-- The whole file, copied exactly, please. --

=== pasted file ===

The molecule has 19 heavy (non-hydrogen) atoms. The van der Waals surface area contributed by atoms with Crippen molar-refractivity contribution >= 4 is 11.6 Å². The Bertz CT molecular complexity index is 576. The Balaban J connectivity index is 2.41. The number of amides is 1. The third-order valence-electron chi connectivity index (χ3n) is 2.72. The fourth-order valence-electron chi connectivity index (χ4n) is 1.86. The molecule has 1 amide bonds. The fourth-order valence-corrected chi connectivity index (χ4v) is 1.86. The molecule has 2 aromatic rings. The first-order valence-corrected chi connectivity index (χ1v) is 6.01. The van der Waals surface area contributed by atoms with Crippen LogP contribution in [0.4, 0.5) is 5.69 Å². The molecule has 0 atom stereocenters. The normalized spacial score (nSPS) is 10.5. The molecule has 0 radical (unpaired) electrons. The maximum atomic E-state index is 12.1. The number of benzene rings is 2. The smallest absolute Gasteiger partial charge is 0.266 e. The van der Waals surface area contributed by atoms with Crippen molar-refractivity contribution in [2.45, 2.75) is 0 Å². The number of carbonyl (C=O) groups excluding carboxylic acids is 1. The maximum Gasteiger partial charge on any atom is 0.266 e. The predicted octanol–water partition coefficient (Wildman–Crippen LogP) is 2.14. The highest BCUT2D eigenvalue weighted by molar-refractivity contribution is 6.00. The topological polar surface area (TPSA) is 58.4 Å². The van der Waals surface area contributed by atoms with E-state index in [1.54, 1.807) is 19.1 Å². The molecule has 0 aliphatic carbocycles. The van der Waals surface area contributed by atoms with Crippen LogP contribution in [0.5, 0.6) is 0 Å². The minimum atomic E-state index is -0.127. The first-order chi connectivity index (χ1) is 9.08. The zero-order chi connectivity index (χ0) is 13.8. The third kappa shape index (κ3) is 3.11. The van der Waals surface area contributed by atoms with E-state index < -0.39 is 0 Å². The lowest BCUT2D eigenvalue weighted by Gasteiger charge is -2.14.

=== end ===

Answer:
The molecule has 19 heavy (non-hydrogen) atoms. The van der Waals surface area contributed by atoms with Crippen molar-refractivity contribution >= 4 is 11.6 Å². The Bertz CT molecular complexity index is 576. The Balaban J connectivity index is 2.41. The number of amides is 1. The third-order valence-electron chi connectivity index (χ3n) is 2.72. The fourth-order valence-electron chi connectivity index (χ4n) is 1.86. The molecule has 1 amide bonds. The fourth-order valence-corrected chi connectivity index (χ4v) is 1.86. The molecule has 2 aromatic rings. The first-order valence-corrected chi connectivity index (χ1v) is 6.01. The van der Waals surface area contributed by atoms with Crippen LogP contribution in [0.4, 0.5) is 5.69 Å². The molecule has 0 atom stereocenters. The normalized spacial score (nSPS) is 10.5. The molecule has 0 radical (unpaired) electrons. The maximum atomic E-state index is 12.1. The number of benzene rings is 2. The smallest absolute Gasteiger partial charge is 0.266 e. The van der Waals surface area contributed by atoms with Crippen molar-refractivity contribution in [2.45, 2.75) is 0 Å². The number of carbonyl (C=O) groups excluding carboxylic acids is 1. The maximum Gasteiger partial charge on any atom is 0.266 e. The predicted octanol–water partition coefficient (Wildman–Crippen LogP) is 2.14. The highest BCUT2D eigenvalue weighted by molar-refractivity contribution is 6.00. The topological polar surface area (TPSA) is 58.4 Å². The van der Waals surface area contributed by atoms with E-state index in [1.54, 1.807) is 19.1 Å². The molecule has 0 aliphatic carbocycles. The van der Waals surface area contributed by atoms with Crippen LogP contribution in [0.5, 0.6) is 0 Å². The minimum atomic E-state index is -0.127. The first-order chi connectivity index (χ1) is 9.08. The zero-order chi connectivity index (χ0) is 13.8. The third kappa shape index (κ3) is 3.11. The van der Waals surface area contributed by atoms with E-state index < -0.39 is 0 Å². The lowest BCUT2D eigenvalue weighted by Gasteiger charge is -2.14.